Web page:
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Cucumber Quest: The Doughnut Kingdom by Gigi D.G.

Cucumber Quest: The Doughnut Kingdom, Image: First Second
Cucumber Quest: The Doughnut Kingdom, Image: First Second

Cucumber Quest, the first graphic novel by Gigi D.G. is a sweet treat. Rebecca Angel lingered on the gorgeous colorwork on every page The art is manga-inspired, but with a unique soft design that reminded her of 3D felt projects.

“Floating somewhere among the stars is a flat little world where dreams come true.” The world of Dreamside has seven kingdoms all populated by bunny people. The center of this world is The Doughnut Kingdom where the main characters of the story reside in towers, castles, and forests made of culinary desserts like Gumdrop Forest and Tiramisu Tower. Rebecca felt like she was reading a story out of the board game Candyland.

The plot is ridiculous and the bunny characters are very silly. Cucumber (all the bunny people of The Doughnut Kingdom are named after food) is a young boy magician and the ultimate reluctant hero who tries to figure out ways to avoid getting into epic quests. Unfortunately, he is too meek to overcome his younger sister Almond’s drive for battles and adventure so they are off to recover a legendary sword to conquer an evil creature. With humor, adventure and fantastic art, Rebecca knows this will appeal to her nieces aged eight and eleven.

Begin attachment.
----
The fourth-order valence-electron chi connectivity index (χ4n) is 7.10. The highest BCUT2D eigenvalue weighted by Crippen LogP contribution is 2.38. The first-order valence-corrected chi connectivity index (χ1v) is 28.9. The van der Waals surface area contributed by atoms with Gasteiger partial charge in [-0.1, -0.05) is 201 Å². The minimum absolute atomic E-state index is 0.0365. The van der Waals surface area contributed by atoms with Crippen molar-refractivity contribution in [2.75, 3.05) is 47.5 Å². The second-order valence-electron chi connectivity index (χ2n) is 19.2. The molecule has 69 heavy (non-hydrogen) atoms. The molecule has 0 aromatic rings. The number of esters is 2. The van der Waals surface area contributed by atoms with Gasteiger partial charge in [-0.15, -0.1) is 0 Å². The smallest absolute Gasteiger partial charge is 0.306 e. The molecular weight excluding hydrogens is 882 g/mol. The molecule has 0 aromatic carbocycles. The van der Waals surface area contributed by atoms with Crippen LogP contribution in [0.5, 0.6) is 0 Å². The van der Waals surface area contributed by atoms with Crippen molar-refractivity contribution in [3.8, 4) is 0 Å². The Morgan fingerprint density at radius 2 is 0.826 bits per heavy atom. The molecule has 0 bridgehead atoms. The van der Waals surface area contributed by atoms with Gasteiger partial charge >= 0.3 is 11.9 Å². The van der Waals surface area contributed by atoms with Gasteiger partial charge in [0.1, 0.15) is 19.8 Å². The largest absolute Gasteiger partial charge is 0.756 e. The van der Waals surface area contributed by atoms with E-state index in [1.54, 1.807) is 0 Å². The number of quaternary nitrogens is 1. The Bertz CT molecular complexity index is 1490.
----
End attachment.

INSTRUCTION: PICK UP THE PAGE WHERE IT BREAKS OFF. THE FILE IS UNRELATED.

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Odd Thomas by Dean Koontz

Odd Thomas, Image: Bantam
Odd Thomas, Image: Bantam

TRIGGER WARNING: This book deals with terrorism and could be disturbing to some due to recent current events.

Melissa is reading Odd Thomas by Dean Koontz, a paranormal novel about a young short-order cook with psychic abilities. Odd–the protagonist’s first name–helps ghosts gain closure before passing to the other side. Odd is like the OG male version of Ghost Whisperer‘s Melinda Gordan (Jennifer Love Hewitt). An added bonus, Odd can also see Bodachs–ghostly creatures that feed on mass destruction–they are like red flags that something bad is going to happen. When Odd notices a gaggle of Bodachs following a nefarious man (fungus Bob), Odd investigates the situation only to discover that fungus Bob is at the center of a future mass murder. Odd spends the rest of the novel attempting to foil Bob’s plan to harm the people of Pico Mundo.